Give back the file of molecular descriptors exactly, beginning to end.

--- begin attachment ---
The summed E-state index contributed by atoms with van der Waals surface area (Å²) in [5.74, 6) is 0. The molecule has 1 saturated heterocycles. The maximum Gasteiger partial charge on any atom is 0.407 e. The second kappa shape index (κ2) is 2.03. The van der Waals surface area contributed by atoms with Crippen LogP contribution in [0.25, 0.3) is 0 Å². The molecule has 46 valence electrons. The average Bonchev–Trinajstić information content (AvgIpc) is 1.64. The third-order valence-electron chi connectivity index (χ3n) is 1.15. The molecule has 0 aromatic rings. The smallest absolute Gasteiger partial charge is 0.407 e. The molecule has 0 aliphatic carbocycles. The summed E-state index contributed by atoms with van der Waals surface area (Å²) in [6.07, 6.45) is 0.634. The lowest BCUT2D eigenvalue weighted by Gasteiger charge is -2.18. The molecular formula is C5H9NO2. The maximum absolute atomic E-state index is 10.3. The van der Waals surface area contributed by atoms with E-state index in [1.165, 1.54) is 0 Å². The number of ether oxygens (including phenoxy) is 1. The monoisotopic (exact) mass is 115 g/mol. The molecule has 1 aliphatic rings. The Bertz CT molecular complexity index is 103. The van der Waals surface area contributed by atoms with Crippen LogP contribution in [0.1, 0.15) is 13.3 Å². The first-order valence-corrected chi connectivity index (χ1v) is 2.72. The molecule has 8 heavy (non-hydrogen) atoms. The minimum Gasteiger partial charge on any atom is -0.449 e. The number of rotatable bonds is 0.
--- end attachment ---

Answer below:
The summed E-state index contributed by atoms with van der Waals surface area (Å²) in [5.74, 6) is 0. The molecule has 1 saturated heterocycles. The maximum Gasteiger partial charge on any atom is 0.407 e. The second kappa shape index (κ2) is 2.03. The van der Waals surface area contributed by atoms with Crippen LogP contribution in [0.25, 0.3) is 0 Å². The molecule has 46 valence electrons. The average Bonchev–Trinajstić information content (AvgIpc) is 1.64. The third-order valence-electron chi connectivity index (χ3n) is 1.15. The molecule has 0 aromatic rings. The smallest absolute Gasteiger partial charge is 0.407 e. The molecule has 0 aliphatic carbocycles. The summed E-state index contributed by atoms with van der Waals surface area (Å²) in [6.07, 6.45) is 0.634. The lowest BCUT2D eigenvalue weighted by Gasteiger charge is -2.18. The molecular formula is C5H9NO2. The maximum absolute atomic E-state index is 10.3. The van der Waals surface area contributed by atoms with E-state index in [1.165, 1.54) is 0 Å². The number of ether oxygens (including phenoxy) is 1. The monoisotopic (exact) mass is 115 g/mol. The molecule has 1 aliphatic rings. The Bertz CT molecular complexity index is 103. The van der Waals surface area contributed by atoms with Crippen LogP contribution in [0.1, 0.15) is 13.3 Å². The first-order valence-corrected chi connectivity index (χ1v) is 2.72. The molecule has 8 heavy (non-hydrogen) atoms. The minimum Gasteiger partial charge on any atom is -0.449 e. The number of rotatable bonds is 0.